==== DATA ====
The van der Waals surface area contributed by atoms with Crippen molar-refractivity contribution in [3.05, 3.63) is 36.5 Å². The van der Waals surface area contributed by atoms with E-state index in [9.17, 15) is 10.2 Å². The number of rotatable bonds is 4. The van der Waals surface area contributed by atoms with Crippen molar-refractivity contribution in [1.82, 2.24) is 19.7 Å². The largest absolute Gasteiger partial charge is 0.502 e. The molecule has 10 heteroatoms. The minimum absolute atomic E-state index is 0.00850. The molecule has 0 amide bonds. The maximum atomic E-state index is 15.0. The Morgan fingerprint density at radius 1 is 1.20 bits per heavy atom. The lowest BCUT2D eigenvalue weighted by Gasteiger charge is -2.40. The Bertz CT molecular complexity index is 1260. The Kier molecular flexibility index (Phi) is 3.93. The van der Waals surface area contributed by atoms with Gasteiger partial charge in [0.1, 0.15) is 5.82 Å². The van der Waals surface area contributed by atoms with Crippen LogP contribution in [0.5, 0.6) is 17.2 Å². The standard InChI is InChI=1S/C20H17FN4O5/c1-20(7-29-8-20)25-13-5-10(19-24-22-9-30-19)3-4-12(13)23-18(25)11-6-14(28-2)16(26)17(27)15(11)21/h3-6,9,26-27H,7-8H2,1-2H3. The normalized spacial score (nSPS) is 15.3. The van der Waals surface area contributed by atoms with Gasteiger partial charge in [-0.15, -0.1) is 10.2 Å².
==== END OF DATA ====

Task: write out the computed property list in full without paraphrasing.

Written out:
The van der Waals surface area contributed by atoms with Crippen molar-refractivity contribution in [3.05, 3.63) is 36.5 Å². The van der Waals surface area contributed by atoms with E-state index in [9.17, 15) is 10.2 Å². The number of rotatable bonds is 4. The van der Waals surface area contributed by atoms with Crippen molar-refractivity contribution in [1.82, 2.24) is 19.7 Å². The largest absolute Gasteiger partial charge is 0.502 e. The molecule has 10 heteroatoms. The minimum absolute atomic E-state index is 0.00850. The molecule has 0 amide bonds. The maximum atomic E-state index is 15.0. The Morgan fingerprint density at radius 1 is 1.20 bits per heavy atom. The lowest BCUT2D eigenvalue weighted by Gasteiger charge is -2.40. The Bertz CT molecular complexity index is 1260. The Kier molecular flexibility index (Phi) is 3.93. The van der Waals surface area contributed by atoms with Gasteiger partial charge in [0.1, 0.15) is 5.82 Å². The van der Waals surface area contributed by atoms with Crippen LogP contribution in [0.5, 0.6) is 17.2 Å². The standard InChI is InChI=1S/C20H17FN4O5/c1-20(7-29-8-20)25-13-5-10(19-24-22-9-30-19)3-4-12(13)23-18(25)11-6-14(28-2)16(26)17(27)15(11)21/h3-6,9,26-27H,7-8H2,1-2H3. The normalized spacial score (nSPS) is 15.3. The van der Waals surface area contributed by atoms with Gasteiger partial charge in [-0.15, -0.1) is 10.2 Å².